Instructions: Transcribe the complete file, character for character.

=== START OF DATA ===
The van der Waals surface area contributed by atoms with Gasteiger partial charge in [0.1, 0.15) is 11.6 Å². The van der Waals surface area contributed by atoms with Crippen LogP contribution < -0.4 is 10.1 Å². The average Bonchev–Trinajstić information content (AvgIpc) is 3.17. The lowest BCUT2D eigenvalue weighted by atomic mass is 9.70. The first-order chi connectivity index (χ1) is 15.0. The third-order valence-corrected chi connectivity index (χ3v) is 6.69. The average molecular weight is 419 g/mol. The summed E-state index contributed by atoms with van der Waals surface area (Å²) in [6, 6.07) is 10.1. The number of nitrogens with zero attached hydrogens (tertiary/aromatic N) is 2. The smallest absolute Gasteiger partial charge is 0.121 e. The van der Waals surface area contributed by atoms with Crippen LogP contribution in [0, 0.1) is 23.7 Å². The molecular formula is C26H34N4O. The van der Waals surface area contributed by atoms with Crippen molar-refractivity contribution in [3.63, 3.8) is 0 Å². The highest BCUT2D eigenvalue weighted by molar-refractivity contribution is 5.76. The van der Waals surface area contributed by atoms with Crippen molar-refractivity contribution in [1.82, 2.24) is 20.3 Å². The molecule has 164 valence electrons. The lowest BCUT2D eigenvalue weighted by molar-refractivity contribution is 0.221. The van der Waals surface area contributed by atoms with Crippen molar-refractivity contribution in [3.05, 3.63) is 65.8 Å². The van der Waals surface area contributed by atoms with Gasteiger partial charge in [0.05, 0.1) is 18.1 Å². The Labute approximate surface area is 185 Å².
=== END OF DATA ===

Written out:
The van der Waals surface area contributed by atoms with Gasteiger partial charge in [0.1, 0.15) is 11.6 Å². The van der Waals surface area contributed by atoms with Crippen LogP contribution < -0.4 is 10.1 Å². The average Bonchev–Trinajstić information content (AvgIpc) is 3.17. The lowest BCUT2D eigenvalue weighted by atomic mass is 9.70. The first-order chi connectivity index (χ1) is 15.0. The third-order valence-corrected chi connectivity index (χ3v) is 6.69. The average molecular weight is 419 g/mol. The summed E-state index contributed by atoms with van der Waals surface area (Å²) in [6, 6.07) is 10.1. The number of nitrogens with zero attached hydrogens (tertiary/aromatic N) is 2. The smallest absolute Gasteiger partial charge is 0.121 e. The van der Waals surface area contributed by atoms with Crippen LogP contribution in [0, 0.1) is 23.7 Å². The molecular formula is C26H34N4O. The van der Waals surface area contributed by atoms with Crippen molar-refractivity contribution in [3.63, 3.8) is 0 Å². The highest BCUT2D eigenvalue weighted by molar-refractivity contribution is 5.76. The van der Waals surface area contributed by atoms with Crippen molar-refractivity contribution in [1.82, 2.24) is 20.3 Å². The molecule has 164 valence electrons. The lowest BCUT2D eigenvalue weighted by molar-refractivity contribution is 0.221. The van der Waals surface area contributed by atoms with Crippen molar-refractivity contribution in [3.05, 3.63) is 65.8 Å². The van der Waals surface area contributed by atoms with Gasteiger partial charge in [0.05, 0.1) is 18.1 Å². The Labute approximate surface area is 185 Å².